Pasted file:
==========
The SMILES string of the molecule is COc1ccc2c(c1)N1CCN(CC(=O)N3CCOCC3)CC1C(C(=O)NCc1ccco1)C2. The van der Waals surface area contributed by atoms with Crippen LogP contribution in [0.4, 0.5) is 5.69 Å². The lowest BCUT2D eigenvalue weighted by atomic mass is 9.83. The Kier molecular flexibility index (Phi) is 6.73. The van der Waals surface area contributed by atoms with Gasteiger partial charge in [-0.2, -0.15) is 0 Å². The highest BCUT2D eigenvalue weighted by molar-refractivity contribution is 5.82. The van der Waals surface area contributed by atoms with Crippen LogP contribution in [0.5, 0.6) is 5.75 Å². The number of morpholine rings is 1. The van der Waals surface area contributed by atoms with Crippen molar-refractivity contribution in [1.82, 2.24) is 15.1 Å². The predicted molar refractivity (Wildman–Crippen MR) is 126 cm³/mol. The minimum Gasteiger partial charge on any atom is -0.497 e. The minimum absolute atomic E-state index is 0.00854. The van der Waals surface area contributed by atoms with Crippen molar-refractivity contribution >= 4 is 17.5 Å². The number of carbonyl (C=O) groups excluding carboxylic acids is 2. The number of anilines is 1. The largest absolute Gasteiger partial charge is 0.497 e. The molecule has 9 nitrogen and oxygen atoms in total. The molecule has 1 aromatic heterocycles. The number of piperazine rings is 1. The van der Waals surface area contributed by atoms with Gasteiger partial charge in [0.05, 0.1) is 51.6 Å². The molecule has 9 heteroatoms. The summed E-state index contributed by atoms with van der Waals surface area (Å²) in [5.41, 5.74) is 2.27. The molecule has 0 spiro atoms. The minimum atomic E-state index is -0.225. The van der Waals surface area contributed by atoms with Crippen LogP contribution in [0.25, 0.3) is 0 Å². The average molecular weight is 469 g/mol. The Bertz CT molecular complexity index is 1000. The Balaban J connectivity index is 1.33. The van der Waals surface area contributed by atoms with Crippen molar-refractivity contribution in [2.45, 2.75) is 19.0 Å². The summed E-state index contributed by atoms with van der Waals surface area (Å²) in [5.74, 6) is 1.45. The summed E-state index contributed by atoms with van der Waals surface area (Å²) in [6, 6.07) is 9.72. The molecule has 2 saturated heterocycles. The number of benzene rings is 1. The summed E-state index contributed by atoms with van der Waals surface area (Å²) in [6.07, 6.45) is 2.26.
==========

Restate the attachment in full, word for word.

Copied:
The SMILES string of the molecule is COc1ccc2c(c1)N1CCN(CC(=O)N3CCOCC3)CC1C(C(=O)NCc1ccco1)C2. The van der Waals surface area contributed by atoms with Crippen LogP contribution in [0.4, 0.5) is 5.69 Å². The lowest BCUT2D eigenvalue weighted by atomic mass is 9.83. The Kier molecular flexibility index (Phi) is 6.73. The van der Waals surface area contributed by atoms with Gasteiger partial charge in [-0.2, -0.15) is 0 Å². The highest BCUT2D eigenvalue weighted by molar-refractivity contribution is 5.82. The van der Waals surface area contributed by atoms with Crippen LogP contribution in [0.5, 0.6) is 5.75 Å². The number of morpholine rings is 1. The van der Waals surface area contributed by atoms with Crippen molar-refractivity contribution in [1.82, 2.24) is 15.1 Å². The predicted molar refractivity (Wildman–Crippen MR) is 126 cm³/mol. The minimum Gasteiger partial charge on any atom is -0.497 e. The minimum absolute atomic E-state index is 0.00854. The van der Waals surface area contributed by atoms with Crippen molar-refractivity contribution >= 4 is 17.5 Å². The number of carbonyl (C=O) groups excluding carboxylic acids is 2. The number of anilines is 1. The largest absolute Gasteiger partial charge is 0.497 e. The molecule has 9 nitrogen and oxygen atoms in total. The molecule has 1 aromatic heterocycles. The number of piperazine rings is 1. The van der Waals surface area contributed by atoms with Gasteiger partial charge in [0.05, 0.1) is 51.6 Å². The molecule has 9 heteroatoms. The summed E-state index contributed by atoms with van der Waals surface area (Å²) in [5.41, 5.74) is 2.27. The molecule has 0 spiro atoms. The minimum atomic E-state index is -0.225. The van der Waals surface area contributed by atoms with Crippen LogP contribution in [0.25, 0.3) is 0 Å². The average molecular weight is 469 g/mol. The Bertz CT molecular complexity index is 1000. The Balaban J connectivity index is 1.33. The van der Waals surface area contributed by atoms with Crippen molar-refractivity contribution in [2.45, 2.75) is 19.0 Å². The summed E-state index contributed by atoms with van der Waals surface area (Å²) in [5.74, 6) is 1.45. The summed E-state index contributed by atoms with van der Waals surface area (Å²) in [6, 6.07) is 9.72. The molecule has 2 saturated heterocycles. The number of benzene rings is 1. The summed E-state index contributed by atoms with van der Waals surface area (Å²) in [6.07, 6.45) is 2.26.